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Creative little library houses

“He that loves reading has everything within his reach”, a quote by journalist/writer, William Godwin. I developed a love of reading as a young child and reading a good book remains one of my favorite pastimes.

Carolyn WrightThere is nothing better than curling up in my favorite chair, anticipating a great story. Reading can take us around the world and beyond and allows us to learn and explore anything we desire.

In 2009, Todd Bol of Hudson, Wisconsin decided to pay tribute to his mother, a teacher who loved reading. Todd designed a wooden box to look like a one room schoolhouse, attached it to a post, filled it with books and placed it on his lawn. He invited friends, neighbors and anyone who wanted to “share a book and take a book” to participate. This became the first Little Free Library, a free book exchange. The idea spread quickly and by the end of 2016, there were over 50,000 registered Little Free Libraries worldwide, including all 50 states and 70 countries.

artwork by creative enterprisesOne of the goals of the Little Free Library non-profit organization is to spark creativity. Designing and decorating the little libraries is a unique experience, which spurs a lot of artful creations from simple to very elaborate designs. Another goal is building community, which comes from real people of all ages sharing their favorite books with others. The final goal is to encourage reading and inspire a new generation to love books.

Pictured left: Creative Enterprises artist designs.

The Lawrenceville Woman’s Club (LWC) has taken on the challenge of creating a Little Free Library to be installed in Gwinnett. Rosane Sandberg who chairs the Education Community Service Program explains that “she loved the idea of the Little Free Library after seeing examples online” and decided to present the concept to the club as a project. The idea was greeted with lots of enthusiasm but the question was how to get the library built. Another LWC member, Cheryl Shaw, after doing some research discovered that Gwinnett Technical College has a construction program and they were happy to take on building the little library as a student project.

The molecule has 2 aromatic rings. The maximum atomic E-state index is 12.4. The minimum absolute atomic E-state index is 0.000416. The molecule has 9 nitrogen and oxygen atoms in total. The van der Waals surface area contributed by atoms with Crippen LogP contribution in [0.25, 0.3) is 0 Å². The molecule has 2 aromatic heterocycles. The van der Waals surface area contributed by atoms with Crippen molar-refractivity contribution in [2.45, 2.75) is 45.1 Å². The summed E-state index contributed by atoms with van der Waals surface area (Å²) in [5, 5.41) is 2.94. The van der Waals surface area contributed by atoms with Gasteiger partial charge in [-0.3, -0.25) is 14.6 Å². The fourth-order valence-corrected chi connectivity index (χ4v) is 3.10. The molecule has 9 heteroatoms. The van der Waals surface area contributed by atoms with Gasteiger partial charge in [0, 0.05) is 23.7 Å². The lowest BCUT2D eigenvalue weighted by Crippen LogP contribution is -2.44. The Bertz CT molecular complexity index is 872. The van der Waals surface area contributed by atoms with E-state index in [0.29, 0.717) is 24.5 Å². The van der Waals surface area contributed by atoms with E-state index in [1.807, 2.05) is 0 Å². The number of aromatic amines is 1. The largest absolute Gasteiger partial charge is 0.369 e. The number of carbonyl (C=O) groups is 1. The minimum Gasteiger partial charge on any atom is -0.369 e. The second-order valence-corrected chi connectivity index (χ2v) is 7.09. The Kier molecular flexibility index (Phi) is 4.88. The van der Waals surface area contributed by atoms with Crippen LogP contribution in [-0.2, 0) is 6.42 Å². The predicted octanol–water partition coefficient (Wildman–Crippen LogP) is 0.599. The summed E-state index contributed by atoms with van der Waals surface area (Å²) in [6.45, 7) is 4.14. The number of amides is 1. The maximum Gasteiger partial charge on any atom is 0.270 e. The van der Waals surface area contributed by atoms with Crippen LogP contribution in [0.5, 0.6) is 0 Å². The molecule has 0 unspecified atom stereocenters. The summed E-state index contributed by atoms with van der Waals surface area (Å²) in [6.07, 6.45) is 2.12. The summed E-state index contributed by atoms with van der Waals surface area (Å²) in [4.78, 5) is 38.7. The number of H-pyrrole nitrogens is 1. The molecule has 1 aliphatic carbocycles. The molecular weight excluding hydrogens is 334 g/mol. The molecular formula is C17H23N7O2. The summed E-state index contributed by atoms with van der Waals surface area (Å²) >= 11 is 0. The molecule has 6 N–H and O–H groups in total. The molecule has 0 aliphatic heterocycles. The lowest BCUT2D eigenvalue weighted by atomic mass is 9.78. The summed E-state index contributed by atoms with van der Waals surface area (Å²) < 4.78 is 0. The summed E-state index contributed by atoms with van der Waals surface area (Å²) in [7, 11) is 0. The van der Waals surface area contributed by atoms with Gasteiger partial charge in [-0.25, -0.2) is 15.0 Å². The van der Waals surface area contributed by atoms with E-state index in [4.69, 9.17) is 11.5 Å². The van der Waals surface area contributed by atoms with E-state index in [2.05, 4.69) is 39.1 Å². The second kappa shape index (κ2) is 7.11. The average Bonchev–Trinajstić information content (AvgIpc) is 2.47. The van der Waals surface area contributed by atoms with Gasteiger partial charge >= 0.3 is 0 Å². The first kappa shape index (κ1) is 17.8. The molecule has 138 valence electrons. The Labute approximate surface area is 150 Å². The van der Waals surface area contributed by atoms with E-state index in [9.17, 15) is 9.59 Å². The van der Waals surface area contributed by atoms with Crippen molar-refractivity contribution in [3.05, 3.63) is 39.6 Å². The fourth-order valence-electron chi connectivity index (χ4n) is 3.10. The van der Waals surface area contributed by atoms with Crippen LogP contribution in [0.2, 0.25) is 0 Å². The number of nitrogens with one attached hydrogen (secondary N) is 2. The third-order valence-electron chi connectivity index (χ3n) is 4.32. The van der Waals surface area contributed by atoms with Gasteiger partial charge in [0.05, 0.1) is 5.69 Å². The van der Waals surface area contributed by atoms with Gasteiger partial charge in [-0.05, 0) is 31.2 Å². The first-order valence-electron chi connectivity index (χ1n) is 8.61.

The Lawrenceville Woman’s Club is always looking for ways to help and partner with our community. To that end, the Arts Committee decided to reach out to Creative Enterprises Inc. (CEI) to paint the library with supplies provided by the club. CEI is another non-profit that provides job skills training to adults with disabilities. Joanna Cox of Creative Enterprises was delighted for clients from their arts program to have the opportunity to help on such a worthwhile project. CEI clients have done a wonderful job as you can see from the photos here.

Creative EnterprisesCreative Enterprises Little Free Library Artists.

The Lawrenceville Woman’s Club supports a number of local, national and international charities and nonprofits. The Special Needs Schools of Gwinnett is a local nonprofit which the LWC has sup-ported for many years. It was an easy decision to locate the Little Free Library on their campus. The Special Needs Schools of Gwinnett is located at 660 Davis Road in Lawrenceville. Their mission is to “pro-vide the highest quality of educational and therapeutic programming available to children with and without disabilities, to nurture and challenge each student on his or her own level in all developmental and curricular areas, to instill in each student the positive self-image and love for learning which will lead to life long learning and personal development.”

All the efforts of everyone involved have come together beautifully and the Little Free Library is being installed the first week of May. Make sure you stop by to check it out and don’t forget to share a book and take a book!